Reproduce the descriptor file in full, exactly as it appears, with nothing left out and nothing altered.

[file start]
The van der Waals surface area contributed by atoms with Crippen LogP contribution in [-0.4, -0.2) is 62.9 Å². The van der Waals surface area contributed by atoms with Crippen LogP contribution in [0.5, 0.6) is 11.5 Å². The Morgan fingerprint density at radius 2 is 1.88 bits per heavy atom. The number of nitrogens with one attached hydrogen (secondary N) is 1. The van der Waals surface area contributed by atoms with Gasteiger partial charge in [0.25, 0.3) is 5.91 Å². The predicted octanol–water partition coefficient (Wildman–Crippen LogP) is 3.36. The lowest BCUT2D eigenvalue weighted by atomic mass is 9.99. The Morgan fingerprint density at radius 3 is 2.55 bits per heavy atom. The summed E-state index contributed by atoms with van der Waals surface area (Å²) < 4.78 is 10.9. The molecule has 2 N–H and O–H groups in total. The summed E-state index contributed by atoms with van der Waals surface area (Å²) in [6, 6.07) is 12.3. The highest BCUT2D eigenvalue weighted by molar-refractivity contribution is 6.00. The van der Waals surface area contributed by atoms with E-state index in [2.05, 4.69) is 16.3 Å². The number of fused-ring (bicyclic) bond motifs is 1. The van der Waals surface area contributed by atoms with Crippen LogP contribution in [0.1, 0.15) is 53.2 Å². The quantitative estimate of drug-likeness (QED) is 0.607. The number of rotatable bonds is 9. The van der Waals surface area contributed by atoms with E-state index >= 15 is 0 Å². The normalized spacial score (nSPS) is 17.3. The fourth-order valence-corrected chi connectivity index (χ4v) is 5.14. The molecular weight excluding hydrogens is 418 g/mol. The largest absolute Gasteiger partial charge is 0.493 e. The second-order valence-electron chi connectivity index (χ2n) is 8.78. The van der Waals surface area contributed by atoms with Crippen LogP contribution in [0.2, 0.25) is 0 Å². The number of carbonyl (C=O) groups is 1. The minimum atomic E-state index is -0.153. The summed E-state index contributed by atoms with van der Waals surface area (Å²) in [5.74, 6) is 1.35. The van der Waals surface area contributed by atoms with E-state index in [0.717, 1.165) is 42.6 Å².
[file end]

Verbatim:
The van der Waals surface area contributed by atoms with Crippen LogP contribution in [-0.4, -0.2) is 62.9 Å². The van der Waals surface area contributed by atoms with Crippen LogP contribution in [0.5, 0.6) is 11.5 Å². The Morgan fingerprint density at radius 2 is 1.88 bits per heavy atom. The number of nitrogens with one attached hydrogen (secondary N) is 1. The van der Waals surface area contributed by atoms with Gasteiger partial charge in [0.25, 0.3) is 5.91 Å². The predicted octanol–water partition coefficient (Wildman–Crippen LogP) is 3.36. The lowest BCUT2D eigenvalue weighted by atomic mass is 9.99. The Morgan fingerprint density at radius 3 is 2.55 bits per heavy atom. The summed E-state index contributed by atoms with van der Waals surface area (Å²) < 4.78 is 10.9. The molecule has 2 N–H and O–H groups in total. The summed E-state index contributed by atoms with van der Waals surface area (Å²) in [6, 6.07) is 12.3. The highest BCUT2D eigenvalue weighted by molar-refractivity contribution is 6.00. The van der Waals surface area contributed by atoms with E-state index in [2.05, 4.69) is 16.3 Å². The number of fused-ring (bicyclic) bond motifs is 1. The van der Waals surface area contributed by atoms with Crippen LogP contribution in [0.1, 0.15) is 53.2 Å². The quantitative estimate of drug-likeness (QED) is 0.607. The number of rotatable bonds is 9. The van der Waals surface area contributed by atoms with E-state index >= 15 is 0 Å². The normalized spacial score (nSPS) is 17.3. The fourth-order valence-corrected chi connectivity index (χ4v) is 5.14. The molecular weight excluding hydrogens is 418 g/mol. The largest absolute Gasteiger partial charge is 0.493 e. The second-order valence-electron chi connectivity index (χ2n) is 8.78. The van der Waals surface area contributed by atoms with Crippen LogP contribution in [0.2, 0.25) is 0 Å². The number of carbonyl (C=O) groups is 1. The minimum atomic E-state index is -0.153. The summed E-state index contributed by atoms with van der Waals surface area (Å²) in [5.74, 6) is 1.35. The van der Waals surface area contributed by atoms with E-state index in [0.717, 1.165) is 42.6 Å².